Heat and Bulls give us a preview that means everything and nothing at once

By Matt Moore | NBA writer
The Heat swarmed an undermanned Bulls team Thursday night. (Getty Images)


Bulls-Heat, Vol. 2012, Chapter Four was kind of a Rorschach test. You see what you want to see.

Another example of the surging Miami Heat behind the efforts of the presumptive MVP in LeBron James, taking down a top team in the East (at home) and moving closer to homecourt advantage throughout the Eastern Conference Playoffs? You could see that.

Another good effort by Chicago to keep the game close without their MVP, the reigning MVP, Derrick Rose, out with a foot injury, in which they at times pushed the Heat around and just didn't knock down makeable shots? You could see that.

A ho-hum late season game between two ugly offensive teams both missing stars (Chris Bosh also missed the game) in which neither side truly impressed? Sure.

A defensive battle between two versatile teams featuring brutal hits, some of them illegal, as the true grind of the playoffs takes center stage? Yeah, you can go with that.

It can be whatever you want it to be. Meaningful. Meaningless. Irrelevant. Crucial. The Bulls gave great effort and ran out of offensive weaponry when the Heat turned up the pressure. The Heat couldn't run the Bulls out in their own building with Chicago missing Rose. The only conclusion you can reach is that this matchup that will in all likelihood happen in the Eastern Conference Finals is going to be long, grueling, and fierce.

The Heat demolished the Bulls in five games last year in the conference finals, after dropping the first game in Chicago. That's been the common response from the Heat contingent when it came to the Heat's struggles with Chicago this year. But the results stick out. The Heat took out the Bulls when they were at full-strength, and finish the season with a 2-2 tie in the season series. They won the first matchup, they won the last matchup.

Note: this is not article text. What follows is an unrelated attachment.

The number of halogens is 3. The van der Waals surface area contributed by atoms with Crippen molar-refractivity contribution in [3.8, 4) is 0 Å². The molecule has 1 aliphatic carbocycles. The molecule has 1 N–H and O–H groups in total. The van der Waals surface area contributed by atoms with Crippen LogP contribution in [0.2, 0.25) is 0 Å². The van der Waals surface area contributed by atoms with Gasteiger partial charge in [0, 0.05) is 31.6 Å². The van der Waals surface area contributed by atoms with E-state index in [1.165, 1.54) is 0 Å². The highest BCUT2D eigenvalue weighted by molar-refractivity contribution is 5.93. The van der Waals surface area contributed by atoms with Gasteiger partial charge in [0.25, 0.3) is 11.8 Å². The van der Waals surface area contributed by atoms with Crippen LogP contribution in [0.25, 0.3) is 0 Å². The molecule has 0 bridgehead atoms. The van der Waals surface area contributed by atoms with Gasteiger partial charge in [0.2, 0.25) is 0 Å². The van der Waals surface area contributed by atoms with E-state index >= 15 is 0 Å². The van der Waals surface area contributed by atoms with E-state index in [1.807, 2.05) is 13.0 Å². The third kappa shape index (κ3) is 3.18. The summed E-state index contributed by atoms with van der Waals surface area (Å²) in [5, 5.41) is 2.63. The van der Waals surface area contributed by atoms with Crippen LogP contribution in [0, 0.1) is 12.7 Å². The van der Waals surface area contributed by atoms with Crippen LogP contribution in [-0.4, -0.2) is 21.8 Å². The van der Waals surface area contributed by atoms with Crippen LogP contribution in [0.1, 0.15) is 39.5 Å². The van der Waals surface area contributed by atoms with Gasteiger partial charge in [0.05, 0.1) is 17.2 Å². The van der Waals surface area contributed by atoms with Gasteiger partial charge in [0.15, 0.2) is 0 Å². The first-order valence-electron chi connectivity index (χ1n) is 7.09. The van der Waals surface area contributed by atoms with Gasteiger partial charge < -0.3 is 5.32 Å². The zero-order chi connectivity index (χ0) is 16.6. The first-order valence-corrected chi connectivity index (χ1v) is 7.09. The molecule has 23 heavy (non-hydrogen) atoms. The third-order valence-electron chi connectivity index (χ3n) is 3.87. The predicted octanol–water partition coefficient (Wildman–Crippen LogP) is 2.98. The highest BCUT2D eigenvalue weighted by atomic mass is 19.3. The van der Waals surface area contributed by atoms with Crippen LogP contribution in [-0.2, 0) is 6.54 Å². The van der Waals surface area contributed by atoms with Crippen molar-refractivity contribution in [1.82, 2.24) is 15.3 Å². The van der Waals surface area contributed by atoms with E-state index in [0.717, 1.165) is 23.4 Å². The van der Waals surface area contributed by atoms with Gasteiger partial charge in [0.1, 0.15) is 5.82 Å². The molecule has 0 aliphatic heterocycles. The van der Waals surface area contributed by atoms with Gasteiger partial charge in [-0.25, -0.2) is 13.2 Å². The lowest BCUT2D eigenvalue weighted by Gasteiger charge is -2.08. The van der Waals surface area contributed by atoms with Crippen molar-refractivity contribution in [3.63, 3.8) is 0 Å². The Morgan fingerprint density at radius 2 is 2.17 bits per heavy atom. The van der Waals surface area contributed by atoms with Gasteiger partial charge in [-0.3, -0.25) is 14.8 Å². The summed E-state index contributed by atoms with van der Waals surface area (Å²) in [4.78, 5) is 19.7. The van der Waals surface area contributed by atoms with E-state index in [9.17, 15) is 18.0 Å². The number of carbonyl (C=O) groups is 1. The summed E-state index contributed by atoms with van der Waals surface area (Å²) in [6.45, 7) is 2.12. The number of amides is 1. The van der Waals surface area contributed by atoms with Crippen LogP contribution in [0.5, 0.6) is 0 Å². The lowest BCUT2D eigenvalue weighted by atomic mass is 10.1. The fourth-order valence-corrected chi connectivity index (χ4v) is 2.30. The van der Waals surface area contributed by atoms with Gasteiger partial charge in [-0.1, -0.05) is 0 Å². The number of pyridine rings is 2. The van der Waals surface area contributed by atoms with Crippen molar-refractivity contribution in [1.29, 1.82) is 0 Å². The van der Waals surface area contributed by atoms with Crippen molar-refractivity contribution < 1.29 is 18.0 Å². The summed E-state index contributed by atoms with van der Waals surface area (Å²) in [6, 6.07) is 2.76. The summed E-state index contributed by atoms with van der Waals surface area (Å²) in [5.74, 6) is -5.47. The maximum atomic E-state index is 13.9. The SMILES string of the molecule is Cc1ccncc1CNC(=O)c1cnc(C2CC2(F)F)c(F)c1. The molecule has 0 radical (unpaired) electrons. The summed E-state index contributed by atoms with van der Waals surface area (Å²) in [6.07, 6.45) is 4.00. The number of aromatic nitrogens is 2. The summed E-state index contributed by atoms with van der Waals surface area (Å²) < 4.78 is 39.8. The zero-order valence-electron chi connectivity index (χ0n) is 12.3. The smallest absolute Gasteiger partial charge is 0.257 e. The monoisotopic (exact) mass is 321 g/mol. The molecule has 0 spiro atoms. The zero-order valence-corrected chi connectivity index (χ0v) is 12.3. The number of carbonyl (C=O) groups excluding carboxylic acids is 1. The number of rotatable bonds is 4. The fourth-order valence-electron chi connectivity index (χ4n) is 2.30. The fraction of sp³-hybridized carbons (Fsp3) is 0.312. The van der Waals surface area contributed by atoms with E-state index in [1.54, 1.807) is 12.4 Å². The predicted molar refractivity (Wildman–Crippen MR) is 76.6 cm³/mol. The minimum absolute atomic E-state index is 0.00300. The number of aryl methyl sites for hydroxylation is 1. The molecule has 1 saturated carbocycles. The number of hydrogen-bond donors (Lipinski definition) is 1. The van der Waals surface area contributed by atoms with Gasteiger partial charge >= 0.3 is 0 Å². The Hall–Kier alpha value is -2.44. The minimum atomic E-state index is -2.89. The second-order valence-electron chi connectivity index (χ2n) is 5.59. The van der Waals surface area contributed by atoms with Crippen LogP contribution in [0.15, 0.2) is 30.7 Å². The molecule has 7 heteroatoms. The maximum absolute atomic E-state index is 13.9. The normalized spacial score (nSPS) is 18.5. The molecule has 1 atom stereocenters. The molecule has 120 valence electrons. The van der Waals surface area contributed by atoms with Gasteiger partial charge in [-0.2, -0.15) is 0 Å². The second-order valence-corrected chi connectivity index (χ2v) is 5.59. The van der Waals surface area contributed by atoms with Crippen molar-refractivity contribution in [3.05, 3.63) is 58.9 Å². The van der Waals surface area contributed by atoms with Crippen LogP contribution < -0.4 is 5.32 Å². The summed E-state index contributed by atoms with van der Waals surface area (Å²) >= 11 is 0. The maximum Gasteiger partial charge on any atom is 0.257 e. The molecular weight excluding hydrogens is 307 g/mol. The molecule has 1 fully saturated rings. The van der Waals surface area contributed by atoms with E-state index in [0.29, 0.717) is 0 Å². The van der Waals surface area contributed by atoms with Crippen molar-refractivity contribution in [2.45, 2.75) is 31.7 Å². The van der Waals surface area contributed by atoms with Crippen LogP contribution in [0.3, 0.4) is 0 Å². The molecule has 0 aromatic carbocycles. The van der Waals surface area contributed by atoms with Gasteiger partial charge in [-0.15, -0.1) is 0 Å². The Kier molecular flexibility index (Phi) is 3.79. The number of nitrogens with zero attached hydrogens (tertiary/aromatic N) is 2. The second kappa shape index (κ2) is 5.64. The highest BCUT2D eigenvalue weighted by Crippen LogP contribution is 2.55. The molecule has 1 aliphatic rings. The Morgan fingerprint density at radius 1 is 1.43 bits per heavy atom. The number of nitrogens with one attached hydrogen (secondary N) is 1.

But the Bulls get a pass with Rose missing. For now. The questions about his health are a bigger concern that have to be assuaged through their postseason play. For now it was a game they could win huge, but not really lose. On the other hand, it gives more momentum for the Heat and props open the door to Miami stealing homecourt advantage from Chicago.

LeBron James didn't put an emphatic stamp on his MVP candidacy, but perhaps in a slow-paced, brutally inefficient game overall, dropping 27 points, 11 rebounds, 6 assists is enough. James hit another gear in the second half of this one, and despite some fourth quarter cramping issues, was making the kinds of plays that make him a singularly defined player. It wasn't overwhelming, but it may have been good enough. Kind of an inverse of James' career, in many ways.

So we'll wait, and add the sight adjustments we saw to our mental list about this matchup. How Erik Spoelstra began having strongside bigs cutting out to anticipate Kyle Korver running baseline off the backscreen. How the Bulls employed Taj Gibson on the switch to cover LeBron James in isolation. The adjustments made against Omer Asik, against Mike Miller, the impact of Shane Battier.

This story's not finished. We've only set the table. Bad blood, the meat of matchups, and the sizzle to go with the stakes. As for what will happen? You see what you want to see.
 
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